I slice it in half to expose the innards of the squash – you know, where the goop and seeds are.

I scoop out the seeds and goop using a spoon. Note, you have to force the spoon a bit with a strong scrape to get the gunk out. Discard the insides and resume cutting the rest into thick slices.

Now you’ll have a bunch of larger pieces of squash you can dice into whatever size you prefer. I usually cut each round in half and then half or quarter the halves. If that makes any sense at all.

I should really do a video of this like I did for the soup….

In the meantime, I hope this helps.

Let Us Know What You Think…

If you make this dairy-free butternut squash soup or if you attempt my cutting technique come back and tell us how it turned out, will you? We’d love to hear what you think!

dairy-free butternut squash soup

Dairy-Free Butternut Squash Soup

Dairy-Free Butternut Squash Soup
Prep time
Cook time
Total time
This dairy-free butternut squash soup is a warming and creamy full of lots of veggies and health-promoting, anti-inflammatory spices.
Recipe type: soup
  • 1 medium to large butternut squash, peeled and cubed (about 6 cups)
  • 1 apple, cored and roughly diced
  • 2 stalks celery, chopped
  • 1 leek, green tops removed, sliced thin
  • 2 cloves garlic, minced
  • 1 tbsp turmeric
  • 1 tbsp ground ginger
  • 1 tsp cinnamon
  • 1 tsp sea salt
  • ½ tsp black pepper
  • 6 cups vegetable broth (or chicken broth)
  • 1 can full-fat coconut milk
  1. Put chopped vegetables and fruit in a slow cooker, add seasonings and then pour in broth. Cook on high for 4 hours or low for 8 hours.
  2. Add coconut milk at the end after cooking is done and ready to blend.
  3. When done, turn off heat - it's time to blend. If you have an immersion blender you can blend the soup directly in the slow cooker pot. Or you can use a traditional blender* and work in batches to blend the soup to a creamy consistency.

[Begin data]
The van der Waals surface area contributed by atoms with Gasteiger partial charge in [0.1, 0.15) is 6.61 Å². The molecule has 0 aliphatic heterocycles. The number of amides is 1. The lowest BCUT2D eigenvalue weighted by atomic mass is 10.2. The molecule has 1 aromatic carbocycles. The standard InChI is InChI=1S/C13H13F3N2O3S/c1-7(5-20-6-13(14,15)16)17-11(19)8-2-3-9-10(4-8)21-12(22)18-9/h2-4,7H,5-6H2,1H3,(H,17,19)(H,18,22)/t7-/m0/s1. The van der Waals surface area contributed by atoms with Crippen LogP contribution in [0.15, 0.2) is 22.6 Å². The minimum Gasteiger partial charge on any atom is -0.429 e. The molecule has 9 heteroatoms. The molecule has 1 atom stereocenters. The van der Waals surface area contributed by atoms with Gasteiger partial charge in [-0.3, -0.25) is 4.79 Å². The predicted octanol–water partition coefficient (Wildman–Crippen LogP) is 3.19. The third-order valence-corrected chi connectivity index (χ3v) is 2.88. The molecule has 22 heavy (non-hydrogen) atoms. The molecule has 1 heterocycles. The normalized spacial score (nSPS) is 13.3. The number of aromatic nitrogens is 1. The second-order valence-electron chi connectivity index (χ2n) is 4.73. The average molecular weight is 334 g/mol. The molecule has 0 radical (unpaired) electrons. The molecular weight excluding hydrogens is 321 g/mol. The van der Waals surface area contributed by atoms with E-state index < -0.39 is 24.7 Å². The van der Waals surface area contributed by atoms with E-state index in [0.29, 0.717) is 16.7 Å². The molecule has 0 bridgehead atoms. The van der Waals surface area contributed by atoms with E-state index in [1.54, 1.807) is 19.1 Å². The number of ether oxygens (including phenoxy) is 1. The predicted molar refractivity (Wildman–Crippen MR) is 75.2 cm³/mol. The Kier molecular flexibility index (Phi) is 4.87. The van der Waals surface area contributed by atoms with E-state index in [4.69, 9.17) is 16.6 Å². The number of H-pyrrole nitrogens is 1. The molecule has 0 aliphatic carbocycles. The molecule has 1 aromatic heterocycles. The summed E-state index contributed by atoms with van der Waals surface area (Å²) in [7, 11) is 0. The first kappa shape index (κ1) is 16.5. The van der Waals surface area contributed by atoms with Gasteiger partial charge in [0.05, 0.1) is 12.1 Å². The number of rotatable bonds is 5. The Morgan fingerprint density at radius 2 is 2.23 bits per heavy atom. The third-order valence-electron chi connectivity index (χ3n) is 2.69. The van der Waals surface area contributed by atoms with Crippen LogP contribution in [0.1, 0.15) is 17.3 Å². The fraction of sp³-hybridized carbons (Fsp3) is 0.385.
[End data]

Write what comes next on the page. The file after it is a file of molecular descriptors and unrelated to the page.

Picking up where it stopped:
4. *If using a traditional blender, start by ladling some of the soup into the blender only to about the halfway point (be careful not to overfill). Place the lid and remove the blender cap. Then place a paper towel and then a kitchen towel over the lid to cover the hole (the paper towel will protect your towel from turmeric stains). This will let the steam out and prevent a dangerous hot soup blowout! When ready to blend, start at the lowest, slowest possible setting and gradually increase speed while maintaining control so the soup isn't splashing all the way up to the top.
  5. When blended, pour blended soup into whatever large bowl storage container you'll be using. Then start with the next batch, and so on until all of the soup is blended.If you want to keep it warm until later, return blended soup to slow cooker and set it to the keep warm setting.
  6. Store in fridge (will keep for 3-4 days) or in the freezer (up to 2-3 months).


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Megan Adams Brown

P.S. Note: Some of the links contained in this post are affiliate links through which I have the opportunity to receive a small commission of sales. All commissions are used to help fund this blog. Thank you for your support!